— The Jackson County district attorney’s office, the Federal Bureau of Investigation and the state auditor’s office are looking into allegations of misconduct by officials with Singing River Health System.
Singing River has been under constant fire since it was made public that the health system stopped paying into its retirees’ pension fund in 2009.
District Attorney Tony Lawrence said the agencies are on a fact-finding mission.
“If there were something of a criminal nature, I can assure you and I can assure the citizens that this office wants it to be presented to a grand jury,” Lawrence said. “It will be presented to a grand jury, so ultimately the citizens of this county … will decide if there’s criminal activity out there.”
Singing River spokesman Richard Lucas said the hospital is cooperating with the agencies involved.
“We have been and will continue to be completely open and transparent with all reviews and investigations of this or any nature. We are diligently providing all the information requested by these entities, and will continue to do so.
“If there is any evidence of wrong doing, we want it brought out and handled as quickly and appropriately as possible,” Lucas said a statement Wednesday.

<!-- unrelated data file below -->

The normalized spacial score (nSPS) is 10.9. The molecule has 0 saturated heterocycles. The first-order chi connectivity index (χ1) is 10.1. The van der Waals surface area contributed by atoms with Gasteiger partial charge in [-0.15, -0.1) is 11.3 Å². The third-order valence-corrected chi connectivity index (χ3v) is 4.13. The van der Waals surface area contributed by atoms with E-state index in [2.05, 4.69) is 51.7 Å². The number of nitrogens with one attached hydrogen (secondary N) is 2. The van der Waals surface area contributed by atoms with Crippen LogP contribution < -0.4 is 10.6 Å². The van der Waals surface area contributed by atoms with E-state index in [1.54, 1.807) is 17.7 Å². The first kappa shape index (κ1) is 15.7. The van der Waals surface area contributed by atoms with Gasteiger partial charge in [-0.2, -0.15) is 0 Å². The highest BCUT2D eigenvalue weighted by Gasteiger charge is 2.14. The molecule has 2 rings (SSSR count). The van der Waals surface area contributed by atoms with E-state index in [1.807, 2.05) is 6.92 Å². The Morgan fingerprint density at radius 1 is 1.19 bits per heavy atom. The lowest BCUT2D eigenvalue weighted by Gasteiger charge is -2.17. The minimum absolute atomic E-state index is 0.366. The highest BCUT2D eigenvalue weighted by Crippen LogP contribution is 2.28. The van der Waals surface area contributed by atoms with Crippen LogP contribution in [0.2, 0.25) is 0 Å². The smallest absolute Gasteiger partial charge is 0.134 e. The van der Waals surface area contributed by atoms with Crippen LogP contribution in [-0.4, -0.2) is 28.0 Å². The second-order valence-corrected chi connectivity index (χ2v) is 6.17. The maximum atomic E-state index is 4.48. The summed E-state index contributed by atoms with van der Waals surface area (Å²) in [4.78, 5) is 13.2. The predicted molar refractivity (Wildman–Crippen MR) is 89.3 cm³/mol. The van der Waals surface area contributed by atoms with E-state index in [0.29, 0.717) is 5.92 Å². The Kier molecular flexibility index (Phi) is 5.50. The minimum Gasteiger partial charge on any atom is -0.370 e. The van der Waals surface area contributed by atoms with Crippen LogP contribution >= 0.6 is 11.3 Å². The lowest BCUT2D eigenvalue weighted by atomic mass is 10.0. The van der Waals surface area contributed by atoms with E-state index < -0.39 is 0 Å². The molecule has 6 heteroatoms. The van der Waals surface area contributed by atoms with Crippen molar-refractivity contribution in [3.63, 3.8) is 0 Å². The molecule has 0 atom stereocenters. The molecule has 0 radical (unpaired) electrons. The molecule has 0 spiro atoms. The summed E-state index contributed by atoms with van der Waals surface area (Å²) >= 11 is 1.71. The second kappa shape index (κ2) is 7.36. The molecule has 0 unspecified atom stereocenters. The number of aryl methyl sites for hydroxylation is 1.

Aside from this criminal investigation, several civil lawsuits have been filed against the health system to try to recover money lost in its pension fund and financial shortfalls.
Singing River stopped contributing to its pension fund after 2009 without informing employees. Employees continued to contribute a mandatory 3 percent of pay to retirement through payroll deductions.
Employee contributions stopped Nov. 20 after the Board of Trustees voted to terminate the plan and pay lump sums to those who had contributed. Vested employees and retirees had expected to receive pensions for life.
Singing River CEO Kevin Holland said the hospital welcomes that process.
“If there’s anything to suggest that there’s been any inappropriate activity here from a criminal standpoint, we obviously want that prosecuted as well,” Holland said. “We want it handled to the full extent of the law.”
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